Diabetes And How It Affects the Eyes

Diabetes is an ever growing health issue that is becoming more and more common in the USA. Diabetes is a very complex metabolic disorder in which one’s blood sugar is elevated above normal. Diabetes is treated with a combination of weight loss exercise, oral medications and insulin which is injected into the body. If the blood sugar is elevated chronically, the circulation through out the body may be affected. Diabetes can affect the eye by damaging the blood vessels of the retina. The retina is a thin layer of neural tissue in the back of the eye in which the image that one visualizes is focused on. Diabetes can cause the blood vessels of the retina to leak and hemorrhage. This known as diabetic retinopathy. There are two main types of diabetic retinopathy. Non-proliferative diabetic retinopathy or NPDR is when the weakened circulation of the retina causes swelling of the retina. This can lead to vision loss. If the weakened circulation of the retina becomes severe, the retina does not get enough oxygen. This situation somtimes causes the body to grow new blood vessels in response. The problem with these new blood vessels is that they are very prone to hemorrhaging. This can lead to severe vision loss or even blindness. This condition is known as proliferative diabetic retinopathy or PDR.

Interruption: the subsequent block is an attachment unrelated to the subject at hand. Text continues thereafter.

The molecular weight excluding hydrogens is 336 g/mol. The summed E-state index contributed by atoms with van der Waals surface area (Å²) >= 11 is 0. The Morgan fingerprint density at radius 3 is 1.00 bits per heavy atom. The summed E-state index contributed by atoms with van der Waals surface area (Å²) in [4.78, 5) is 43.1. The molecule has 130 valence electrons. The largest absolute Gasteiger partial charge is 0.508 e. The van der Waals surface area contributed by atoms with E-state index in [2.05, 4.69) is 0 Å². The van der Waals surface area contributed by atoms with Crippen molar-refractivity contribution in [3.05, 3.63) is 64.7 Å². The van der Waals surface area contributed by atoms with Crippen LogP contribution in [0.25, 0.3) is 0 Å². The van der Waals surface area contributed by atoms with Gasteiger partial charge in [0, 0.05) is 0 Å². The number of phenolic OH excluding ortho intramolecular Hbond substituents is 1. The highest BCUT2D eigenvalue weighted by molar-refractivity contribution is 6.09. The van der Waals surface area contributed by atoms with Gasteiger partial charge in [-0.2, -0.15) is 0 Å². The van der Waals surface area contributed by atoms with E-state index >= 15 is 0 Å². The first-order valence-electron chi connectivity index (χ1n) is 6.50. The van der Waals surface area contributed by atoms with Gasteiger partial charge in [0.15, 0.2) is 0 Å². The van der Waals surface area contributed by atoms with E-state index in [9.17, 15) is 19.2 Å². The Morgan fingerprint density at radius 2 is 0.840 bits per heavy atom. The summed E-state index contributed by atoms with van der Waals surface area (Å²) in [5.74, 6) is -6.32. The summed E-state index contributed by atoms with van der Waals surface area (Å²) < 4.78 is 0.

The good news is that there is treatment for diabetic retinopathy such as laser or medications that are injected into the eye. At North Shore Eye Care, with Long Island, New York offices located in Smithtown, Riverhead, Southampton, Deer Park, Southold, Hempstead, Garden City, and Holbrook, our doctors perform comprehensive, dilated eye exams and, offer their patients state of the art testing technology such as fundus photography, OCT, and fluoroscein angiography. These testing modalities help to manage diabetic retinopathy and decide when treatment is indicated. Fundus photography, for example, provides an image of the retina at a given point in time which can be compared to future retina exams while OCT provides a cross section image of the retina and its circulation on a microscopic level. Fluoroscein angiography, on the other hand, maps out the circulation of the retina showing where leaks and new vessel growth exists. All of these testing modalities help to decide if and when treatment of diabetic retinopathy is indicated. If you are a diabetic, please make an appointment today at North Shore Eye Care / Hampton Eye for a thorough eye exam to rule out diabetic retinopathy.

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